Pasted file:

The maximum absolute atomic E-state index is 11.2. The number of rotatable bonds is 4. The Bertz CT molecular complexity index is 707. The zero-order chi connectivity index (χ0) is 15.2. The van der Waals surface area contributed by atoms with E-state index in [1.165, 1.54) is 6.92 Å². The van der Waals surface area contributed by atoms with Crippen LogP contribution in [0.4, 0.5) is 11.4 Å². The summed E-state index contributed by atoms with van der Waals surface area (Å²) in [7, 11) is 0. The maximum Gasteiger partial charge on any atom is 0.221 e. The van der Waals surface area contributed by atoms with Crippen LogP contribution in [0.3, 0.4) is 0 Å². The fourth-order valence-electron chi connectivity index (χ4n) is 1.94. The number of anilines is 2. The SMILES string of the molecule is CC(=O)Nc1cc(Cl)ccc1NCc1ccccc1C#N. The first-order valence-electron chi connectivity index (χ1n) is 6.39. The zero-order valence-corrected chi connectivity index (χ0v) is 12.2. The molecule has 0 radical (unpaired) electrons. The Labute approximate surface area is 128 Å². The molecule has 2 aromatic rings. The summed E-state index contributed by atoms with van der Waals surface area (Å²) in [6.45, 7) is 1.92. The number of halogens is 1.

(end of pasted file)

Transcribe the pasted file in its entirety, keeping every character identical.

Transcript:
The maximum absolute atomic E-state index is 11.2. The number of rotatable bonds is 4. The Bertz CT molecular complexity index is 707. The zero-order chi connectivity index (χ0) is 15.2. The van der Waals surface area contributed by atoms with E-state index in [1.165, 1.54) is 6.92 Å². The van der Waals surface area contributed by atoms with Crippen LogP contribution in [0.4, 0.5) is 11.4 Å². The summed E-state index contributed by atoms with van der Waals surface area (Å²) in [7, 11) is 0. The maximum Gasteiger partial charge on any atom is 0.221 e. The van der Waals surface area contributed by atoms with Crippen LogP contribution in [0.3, 0.4) is 0 Å². The fourth-order valence-electron chi connectivity index (χ4n) is 1.94. The number of anilines is 2. The SMILES string of the molecule is CC(=O)Nc1cc(Cl)ccc1NCc1ccccc1C#N. The first-order valence-electron chi connectivity index (χ1n) is 6.39. The zero-order valence-corrected chi connectivity index (χ0v) is 12.2. The molecule has 0 radical (unpaired) electrons. The Labute approximate surface area is 128 Å². The molecule has 2 aromatic rings. The summed E-state index contributed by atoms with van der Waals surface area (Å²) in [6.45, 7) is 1.92. The number of halogens is 1.